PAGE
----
Offside, QPR Football Stadium

Jessica Dennis, Marieme Diouf and Fizz Waller offside_285

By guest critic Meredith Jones Russell

Weaving together three centuries and four women’s stories, Offside tackles the ongoing search for equality in women’s football with high energy and verve.

The research that has gone into the play gives it its heart. The stories of Emma Clarke, the first black professional female footballer in 1892, and Lily Parr of Dick Kerr Ladies who fought the FA ban on women’s football in 1921, are told in flashbacks, inspiring contemporary England hopefuls Mickey and Keeley to make history themselves.

The flashbacks are both moving and fascinating, and a couple of dodgy accents notwithstanding, beautifully performed. These are great stories and all the more powerful for how rarely they are told, which keep us on the edge of our dressing room bench seats.

Now on its second UK tour, the play is performed at a variety of football clubs, lending it an extra authenticity.

Squeezed into the tiny dressing room of Queen’s Park Rangers’ home Loftus Road, you can genuinely smell the sweat as the cast of three perform some incredible physical theatre, perfectly choreographed and controlled and seemingly impossibly avoiding assaulting any members of the audience despite the athletic kicks, flicks and training drills. Marième Diouf and Fizz Waller as Mickey and Keeley are utterly convincing as potential national team players, even without an actual ball.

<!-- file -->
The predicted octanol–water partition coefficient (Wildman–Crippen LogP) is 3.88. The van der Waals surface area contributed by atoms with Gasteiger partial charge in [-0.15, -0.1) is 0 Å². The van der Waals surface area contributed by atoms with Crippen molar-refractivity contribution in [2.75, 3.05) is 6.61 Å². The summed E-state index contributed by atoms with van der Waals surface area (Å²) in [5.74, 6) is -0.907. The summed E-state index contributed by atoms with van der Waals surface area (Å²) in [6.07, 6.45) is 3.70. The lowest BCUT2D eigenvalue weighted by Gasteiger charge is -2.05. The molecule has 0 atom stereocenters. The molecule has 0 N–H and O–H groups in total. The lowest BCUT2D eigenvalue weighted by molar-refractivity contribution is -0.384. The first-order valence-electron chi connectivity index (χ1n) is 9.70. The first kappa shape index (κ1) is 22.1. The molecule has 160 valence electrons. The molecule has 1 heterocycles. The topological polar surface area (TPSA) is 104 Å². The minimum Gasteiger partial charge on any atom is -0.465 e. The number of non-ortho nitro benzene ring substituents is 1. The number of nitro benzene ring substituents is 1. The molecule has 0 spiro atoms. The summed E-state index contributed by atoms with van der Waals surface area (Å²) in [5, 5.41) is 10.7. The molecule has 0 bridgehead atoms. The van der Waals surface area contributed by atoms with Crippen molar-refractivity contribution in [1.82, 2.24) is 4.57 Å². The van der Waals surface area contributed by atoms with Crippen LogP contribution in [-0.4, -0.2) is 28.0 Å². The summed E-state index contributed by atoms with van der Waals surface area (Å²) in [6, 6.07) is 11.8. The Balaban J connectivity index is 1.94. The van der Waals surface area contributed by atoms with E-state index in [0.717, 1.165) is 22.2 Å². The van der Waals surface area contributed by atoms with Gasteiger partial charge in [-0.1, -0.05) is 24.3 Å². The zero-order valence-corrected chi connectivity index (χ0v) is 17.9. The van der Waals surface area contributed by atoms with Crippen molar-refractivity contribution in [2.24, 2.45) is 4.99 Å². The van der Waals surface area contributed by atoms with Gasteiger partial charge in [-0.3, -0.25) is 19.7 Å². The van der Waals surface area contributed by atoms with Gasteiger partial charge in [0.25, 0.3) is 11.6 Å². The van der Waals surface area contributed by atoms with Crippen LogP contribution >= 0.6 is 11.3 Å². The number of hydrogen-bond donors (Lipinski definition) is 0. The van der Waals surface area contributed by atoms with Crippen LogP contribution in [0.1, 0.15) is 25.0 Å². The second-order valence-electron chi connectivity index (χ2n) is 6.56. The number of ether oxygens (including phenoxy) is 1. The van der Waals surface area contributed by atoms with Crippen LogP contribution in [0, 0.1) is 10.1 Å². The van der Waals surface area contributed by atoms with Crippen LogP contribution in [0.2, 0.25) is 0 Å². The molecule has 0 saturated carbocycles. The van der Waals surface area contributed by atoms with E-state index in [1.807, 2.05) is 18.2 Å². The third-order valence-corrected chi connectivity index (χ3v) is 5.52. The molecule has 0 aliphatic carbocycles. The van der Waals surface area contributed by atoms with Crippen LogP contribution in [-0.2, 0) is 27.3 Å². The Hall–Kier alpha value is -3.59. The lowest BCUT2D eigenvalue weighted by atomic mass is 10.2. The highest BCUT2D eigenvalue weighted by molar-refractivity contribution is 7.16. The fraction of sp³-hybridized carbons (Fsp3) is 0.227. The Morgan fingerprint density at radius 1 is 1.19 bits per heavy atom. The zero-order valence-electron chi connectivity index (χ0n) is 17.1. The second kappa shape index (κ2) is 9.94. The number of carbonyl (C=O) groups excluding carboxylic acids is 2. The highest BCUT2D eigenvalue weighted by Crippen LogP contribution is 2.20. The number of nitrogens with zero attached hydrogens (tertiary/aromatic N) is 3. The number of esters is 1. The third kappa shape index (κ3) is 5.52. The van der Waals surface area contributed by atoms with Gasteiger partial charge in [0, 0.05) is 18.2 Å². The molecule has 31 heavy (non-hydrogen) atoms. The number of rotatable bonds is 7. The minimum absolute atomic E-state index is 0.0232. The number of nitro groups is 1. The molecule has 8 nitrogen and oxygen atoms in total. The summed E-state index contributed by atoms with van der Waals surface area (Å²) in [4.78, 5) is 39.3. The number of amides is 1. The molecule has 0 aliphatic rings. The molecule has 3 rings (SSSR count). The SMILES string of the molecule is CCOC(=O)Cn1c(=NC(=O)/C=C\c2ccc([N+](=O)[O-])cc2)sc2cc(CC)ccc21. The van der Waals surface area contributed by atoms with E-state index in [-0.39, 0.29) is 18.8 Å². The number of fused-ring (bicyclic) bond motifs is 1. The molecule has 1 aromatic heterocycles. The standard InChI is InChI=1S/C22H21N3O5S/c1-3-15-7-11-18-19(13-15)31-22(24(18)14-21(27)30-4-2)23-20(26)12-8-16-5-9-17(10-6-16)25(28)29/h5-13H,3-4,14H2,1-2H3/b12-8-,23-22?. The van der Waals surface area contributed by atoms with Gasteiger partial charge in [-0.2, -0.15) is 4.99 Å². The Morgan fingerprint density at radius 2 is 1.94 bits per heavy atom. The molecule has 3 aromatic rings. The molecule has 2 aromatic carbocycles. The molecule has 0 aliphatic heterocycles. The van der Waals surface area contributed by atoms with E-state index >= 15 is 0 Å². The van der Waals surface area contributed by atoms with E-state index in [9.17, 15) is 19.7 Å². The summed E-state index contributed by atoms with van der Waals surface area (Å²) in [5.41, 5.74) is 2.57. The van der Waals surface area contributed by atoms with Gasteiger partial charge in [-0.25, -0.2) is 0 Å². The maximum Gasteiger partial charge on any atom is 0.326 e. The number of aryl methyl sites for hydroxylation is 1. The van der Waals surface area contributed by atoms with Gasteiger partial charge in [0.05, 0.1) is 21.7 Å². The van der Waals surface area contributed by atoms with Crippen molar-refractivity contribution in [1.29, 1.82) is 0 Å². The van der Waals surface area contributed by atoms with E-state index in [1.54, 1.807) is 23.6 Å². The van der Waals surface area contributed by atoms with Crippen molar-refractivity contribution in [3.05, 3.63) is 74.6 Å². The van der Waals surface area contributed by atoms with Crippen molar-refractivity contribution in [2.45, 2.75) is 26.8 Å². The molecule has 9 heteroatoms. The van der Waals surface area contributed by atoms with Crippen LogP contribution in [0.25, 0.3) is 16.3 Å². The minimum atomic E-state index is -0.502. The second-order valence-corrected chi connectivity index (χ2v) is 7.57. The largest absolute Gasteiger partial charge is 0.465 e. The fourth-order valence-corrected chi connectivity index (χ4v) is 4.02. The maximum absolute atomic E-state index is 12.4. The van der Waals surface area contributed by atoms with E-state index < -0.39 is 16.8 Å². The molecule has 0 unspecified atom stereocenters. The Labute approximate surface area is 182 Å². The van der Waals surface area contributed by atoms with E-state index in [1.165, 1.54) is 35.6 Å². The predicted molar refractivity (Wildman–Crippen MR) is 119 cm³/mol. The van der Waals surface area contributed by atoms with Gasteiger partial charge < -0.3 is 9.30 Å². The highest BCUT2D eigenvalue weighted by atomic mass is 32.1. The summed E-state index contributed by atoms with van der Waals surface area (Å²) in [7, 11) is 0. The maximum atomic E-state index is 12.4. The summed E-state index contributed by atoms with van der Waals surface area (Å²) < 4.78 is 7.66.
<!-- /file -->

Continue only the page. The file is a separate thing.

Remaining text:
The movement is superbly enhanced by writers Sabrina Mahfouz and Hollie McNish’s poetry, lending these moments a hypnotic effect that simulate the excitement and unpredictability of a football match the space could not otherwise provide.

Jessica Dennis, as a variety of supporting characters, shows spectacular versatility and comic timing, whilst flipping between almost all the accents of the UK seemingly effortlessly.

Offside is at its weakest in its modern sections, when the scenes can descend into  bit too much Eastenders-style shouting and the dialogue often loses authenticity. But as a whole, the play, with a hat trick of talented performers and a skilful script, is right on target.

Offside tours football grounds through 24 June.

The Play’s the Thing UK is committed to covering fringe and progressive theatre in London and beyond. It is run entirely voluntarily and needs regular support to ensure its survival. For more information and to help The Play’s the Thing UK provide coverage of the theatre that needs reviews the most, visit its patreon.

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